Each midnight is a day older, right? Midnight on the day before one’s birthday is no different in that regard, right? A birthday is, in that sense, nothing especially meaningful. But I find that each birthday hits me differently. Most zip by as pleasant irritations, but I experienced reaching age 45 as traumatic, and 50 wasn’t pretty.
Age 60 might have depressed me but I launched my 60s as a decade of these geeky Big Years, so I recall three years ago as a buzz. Age 61 meant nothing and my 62nd birthday was mild fun, but just before midnight on Tuesday, I woke from deep sleep and thought, “I don’t want to be 63 tomorrow.” 63 is closer to 65 than it is to 60! I rose and moped while the world around me slept.
I haven’t been myself since. I know all the cliches about “only being as old as you think of yourself,” and “wait till you hit 70,” but platitudes never help. I didn’t expect to feel like this but now that I do, what to do? As always, I’ll write and ruminate, so you can expect to read more existential nonsense from me over the next few days.
Oh, I forgot to mention that red wine is a salve.
Studying how best to self publish involves a repeated cycle of reading and absorbing. I’m much more familiar now on how to make a book, either ebook or pbook (aka paperback). Unsurprisingly the more daunting aspect is figuring out how best to get noticed. BookBub, an ebook marketing group with great clout and a superb business model, just issued its teaser “how to,” namely a blog post titled “Why (and How!) to Reach the Right Readers [Book Marketing 101].”
What strikes me right away is that a self-published author is now expected to act like a mini corporation or business. BookBub’s advice can be summed up as follows: define a narrow target audience by researching the most suitable reader profile; research how such a reader searches for books; nut out comparable authors; identify my book’s most appropriate categorisation on sites such as Amazon; optimise my “metadata” to aid discovery of my book; run ads (of coursing including on BookBub) often with price promos; find and pitch to the bloggers who might best review or feature my book; and pursue free PR (paid PR is too expensive and mostly useless).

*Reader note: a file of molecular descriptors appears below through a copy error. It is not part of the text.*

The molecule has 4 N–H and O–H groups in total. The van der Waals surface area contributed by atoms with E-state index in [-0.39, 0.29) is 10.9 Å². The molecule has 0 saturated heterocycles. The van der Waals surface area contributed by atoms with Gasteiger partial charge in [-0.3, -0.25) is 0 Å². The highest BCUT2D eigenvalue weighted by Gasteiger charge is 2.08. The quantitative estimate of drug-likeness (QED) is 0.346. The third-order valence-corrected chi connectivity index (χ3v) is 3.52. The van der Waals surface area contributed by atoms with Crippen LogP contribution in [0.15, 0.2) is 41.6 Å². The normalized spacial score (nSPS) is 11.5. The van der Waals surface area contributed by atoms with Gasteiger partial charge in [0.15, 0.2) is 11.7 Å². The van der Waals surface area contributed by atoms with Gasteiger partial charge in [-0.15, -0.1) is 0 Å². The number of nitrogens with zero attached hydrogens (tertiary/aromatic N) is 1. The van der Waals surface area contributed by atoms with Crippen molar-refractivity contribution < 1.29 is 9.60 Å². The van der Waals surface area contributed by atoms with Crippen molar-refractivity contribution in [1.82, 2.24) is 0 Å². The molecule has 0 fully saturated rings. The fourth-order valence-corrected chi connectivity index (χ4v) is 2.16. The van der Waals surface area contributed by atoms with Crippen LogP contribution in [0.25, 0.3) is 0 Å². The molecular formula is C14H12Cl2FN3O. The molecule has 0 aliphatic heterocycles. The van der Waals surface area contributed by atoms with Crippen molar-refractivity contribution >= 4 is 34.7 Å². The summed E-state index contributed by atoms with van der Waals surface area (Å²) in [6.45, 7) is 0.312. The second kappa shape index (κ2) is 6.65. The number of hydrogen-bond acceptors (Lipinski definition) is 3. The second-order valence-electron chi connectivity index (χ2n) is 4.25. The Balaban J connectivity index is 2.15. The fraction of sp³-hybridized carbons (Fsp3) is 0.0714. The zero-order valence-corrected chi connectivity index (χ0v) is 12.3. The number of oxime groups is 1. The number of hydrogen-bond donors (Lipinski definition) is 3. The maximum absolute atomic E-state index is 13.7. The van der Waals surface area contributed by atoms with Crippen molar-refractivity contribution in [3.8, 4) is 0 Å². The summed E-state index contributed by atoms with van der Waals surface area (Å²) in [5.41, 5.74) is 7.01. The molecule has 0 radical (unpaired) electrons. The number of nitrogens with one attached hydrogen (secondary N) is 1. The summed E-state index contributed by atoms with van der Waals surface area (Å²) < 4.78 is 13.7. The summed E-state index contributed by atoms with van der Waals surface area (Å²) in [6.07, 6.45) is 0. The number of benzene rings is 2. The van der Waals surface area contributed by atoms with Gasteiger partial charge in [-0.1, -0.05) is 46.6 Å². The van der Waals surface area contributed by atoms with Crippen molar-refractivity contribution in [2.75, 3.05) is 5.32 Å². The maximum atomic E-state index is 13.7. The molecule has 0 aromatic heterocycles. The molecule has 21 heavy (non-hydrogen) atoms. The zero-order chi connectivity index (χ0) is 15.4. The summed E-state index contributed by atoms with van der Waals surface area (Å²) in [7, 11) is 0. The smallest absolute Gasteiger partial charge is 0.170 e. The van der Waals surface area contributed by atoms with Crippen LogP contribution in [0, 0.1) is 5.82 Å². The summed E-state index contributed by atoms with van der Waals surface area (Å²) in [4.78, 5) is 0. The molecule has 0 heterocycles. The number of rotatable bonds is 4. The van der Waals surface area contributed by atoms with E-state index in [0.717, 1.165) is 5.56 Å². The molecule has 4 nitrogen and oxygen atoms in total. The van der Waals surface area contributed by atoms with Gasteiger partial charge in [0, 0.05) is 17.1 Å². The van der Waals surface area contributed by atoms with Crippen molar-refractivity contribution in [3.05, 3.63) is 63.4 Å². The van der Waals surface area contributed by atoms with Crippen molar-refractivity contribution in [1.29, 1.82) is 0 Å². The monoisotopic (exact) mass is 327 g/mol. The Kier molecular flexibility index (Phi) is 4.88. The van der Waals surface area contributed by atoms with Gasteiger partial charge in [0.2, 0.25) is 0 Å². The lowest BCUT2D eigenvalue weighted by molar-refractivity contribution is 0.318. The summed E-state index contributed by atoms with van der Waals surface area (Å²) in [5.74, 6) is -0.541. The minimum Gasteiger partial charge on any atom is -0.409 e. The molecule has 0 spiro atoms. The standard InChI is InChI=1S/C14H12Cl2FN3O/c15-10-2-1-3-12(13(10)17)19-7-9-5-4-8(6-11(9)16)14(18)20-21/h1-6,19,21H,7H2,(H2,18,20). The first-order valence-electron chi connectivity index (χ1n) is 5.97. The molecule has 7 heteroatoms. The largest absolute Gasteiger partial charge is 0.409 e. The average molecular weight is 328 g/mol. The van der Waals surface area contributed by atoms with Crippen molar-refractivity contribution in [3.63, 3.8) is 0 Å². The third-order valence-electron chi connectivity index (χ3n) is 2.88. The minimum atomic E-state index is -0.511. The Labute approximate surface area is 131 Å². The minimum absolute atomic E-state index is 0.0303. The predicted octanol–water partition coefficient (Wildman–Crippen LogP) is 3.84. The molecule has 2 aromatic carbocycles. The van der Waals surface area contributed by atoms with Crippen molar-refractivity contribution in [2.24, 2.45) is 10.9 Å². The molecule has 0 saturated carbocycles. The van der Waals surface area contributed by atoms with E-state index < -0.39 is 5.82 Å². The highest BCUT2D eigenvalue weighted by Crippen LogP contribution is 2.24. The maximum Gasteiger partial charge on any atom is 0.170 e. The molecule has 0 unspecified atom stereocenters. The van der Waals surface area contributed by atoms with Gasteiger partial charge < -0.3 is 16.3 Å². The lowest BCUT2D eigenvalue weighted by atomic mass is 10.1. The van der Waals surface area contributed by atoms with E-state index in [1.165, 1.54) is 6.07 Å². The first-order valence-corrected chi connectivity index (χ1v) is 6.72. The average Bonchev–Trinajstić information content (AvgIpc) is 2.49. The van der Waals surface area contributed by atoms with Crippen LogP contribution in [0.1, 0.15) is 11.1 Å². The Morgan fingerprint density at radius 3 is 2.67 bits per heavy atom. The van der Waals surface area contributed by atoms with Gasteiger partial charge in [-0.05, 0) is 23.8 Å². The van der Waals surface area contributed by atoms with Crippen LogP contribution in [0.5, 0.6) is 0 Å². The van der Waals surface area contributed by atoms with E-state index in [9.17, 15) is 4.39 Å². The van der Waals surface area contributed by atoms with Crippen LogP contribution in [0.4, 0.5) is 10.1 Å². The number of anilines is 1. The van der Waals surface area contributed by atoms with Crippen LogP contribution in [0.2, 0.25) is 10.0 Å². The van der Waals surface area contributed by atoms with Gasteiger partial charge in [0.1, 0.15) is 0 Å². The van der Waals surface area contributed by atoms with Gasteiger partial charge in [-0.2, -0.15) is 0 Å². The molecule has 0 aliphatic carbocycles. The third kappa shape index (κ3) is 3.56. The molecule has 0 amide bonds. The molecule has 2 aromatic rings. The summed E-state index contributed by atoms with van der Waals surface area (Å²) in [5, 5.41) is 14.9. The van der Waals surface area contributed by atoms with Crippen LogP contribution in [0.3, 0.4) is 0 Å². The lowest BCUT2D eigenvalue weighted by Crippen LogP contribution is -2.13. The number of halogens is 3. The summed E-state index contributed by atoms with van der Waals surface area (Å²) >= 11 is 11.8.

Each of these steps involves work. Each involves time away from the pen. Each is scary.
I don’t read many scientific journals these days. Other reading takes precedence. But holy shit, this one needs attention. Blake Foden in The Age sums up an article with a daunting title in a tier 1 journal, “Trajectories of the Earth System in the Anthropocene” published August 9 in the Proceedings of the National Academ of Sciences. I’ll sink into the full article.
Sunshine and Sydney . . . at Grumpy Bean Cafe in Leichardt I pursue why this reactor design or that succeeded or failed in the late 50s.
Some people have the most admirable exercising mentality. You all know quiet achievers who train for marathons or Iron Mans, and who, seemingly without mental strain, fit in extreme effort every day amidst life’s hurly-burly. I have Strava friends who are less rigidly systematic but who possess such strong motivation that they offset down times with regular massive efforts.
Regrettably I find myself more mortal and halting. Every week of my jogging/cycling/gym goals of 30 kms/50 kms/3 session is different to every other week. My motivation and fortitude plummets and I relaunch effort, time and time again. Sometimes all that spurs me to head outside is the Big Year annual goals and the panicky sensation of “what if I fail?” In Darwin since the start of the month, I ran a few times – 5 kms, 8kms, 5 kms – but all the outings were crap (I stopped). Then yesterday I managed to rise earlier and in the cool did 5 kms without stopping. Then today, up early enough again, I tricked myself into jogging outward for 5 kms, so that I had to jog 10 kms in all, and I only walked a couple of times.